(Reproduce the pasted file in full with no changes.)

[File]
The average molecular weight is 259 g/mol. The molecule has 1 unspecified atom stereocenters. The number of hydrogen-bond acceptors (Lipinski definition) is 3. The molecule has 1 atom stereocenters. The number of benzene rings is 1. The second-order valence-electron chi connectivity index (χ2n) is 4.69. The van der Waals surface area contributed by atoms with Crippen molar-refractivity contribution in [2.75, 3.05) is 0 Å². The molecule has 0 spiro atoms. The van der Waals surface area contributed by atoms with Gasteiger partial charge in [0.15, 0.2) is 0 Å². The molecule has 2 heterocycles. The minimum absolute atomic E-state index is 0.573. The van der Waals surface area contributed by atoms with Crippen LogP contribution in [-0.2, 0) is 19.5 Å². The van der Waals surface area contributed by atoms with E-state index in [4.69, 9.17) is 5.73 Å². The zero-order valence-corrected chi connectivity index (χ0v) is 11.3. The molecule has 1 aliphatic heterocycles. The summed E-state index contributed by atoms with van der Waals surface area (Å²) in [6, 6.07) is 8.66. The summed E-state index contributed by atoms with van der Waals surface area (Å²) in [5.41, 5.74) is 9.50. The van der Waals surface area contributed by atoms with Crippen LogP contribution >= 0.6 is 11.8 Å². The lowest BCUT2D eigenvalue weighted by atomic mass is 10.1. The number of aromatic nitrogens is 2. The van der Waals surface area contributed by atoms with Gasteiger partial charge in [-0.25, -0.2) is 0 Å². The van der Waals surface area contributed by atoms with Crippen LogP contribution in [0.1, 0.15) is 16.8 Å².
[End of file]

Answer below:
The average molecular weight is 259 g/mol. The molecule has 1 unspecified atom stereocenters. The number of hydrogen-bond acceptors (Lipinski definition) is 3. The molecule has 1 atom stereocenters. The number of benzene rings is 1. The second-order valence-electron chi connectivity index (χ2n) is 4.69. The van der Waals surface area contributed by atoms with Crippen molar-refractivity contribution in [2.75, 3.05) is 0 Å². The molecule has 0 spiro atoms. The van der Waals surface area contributed by atoms with Gasteiger partial charge in [0.15, 0.2) is 0 Å². The molecule has 2 heterocycles. The minimum absolute atomic E-state index is 0.573. The van der Waals surface area contributed by atoms with Crippen LogP contribution in [-0.2, 0) is 19.5 Å². The van der Waals surface area contributed by atoms with E-state index in [4.69, 9.17) is 5.73 Å². The zero-order valence-corrected chi connectivity index (χ0v) is 11.3. The molecule has 1 aliphatic heterocycles. The summed E-state index contributed by atoms with van der Waals surface area (Å²) in [6, 6.07) is 8.66. The summed E-state index contributed by atoms with van der Waals surface area (Å²) in [5.41, 5.74) is 9.50. The van der Waals surface area contributed by atoms with Crippen LogP contribution >= 0.6 is 11.8 Å². The lowest BCUT2D eigenvalue weighted by atomic mass is 10.1. The number of aromatic nitrogens is 2. The van der Waals surface area contributed by atoms with Gasteiger partial charge in [-0.25, -0.2) is 0 Å². The van der Waals surface area contributed by atoms with Crippen LogP contribution in [0.1, 0.15) is 16.8 Å².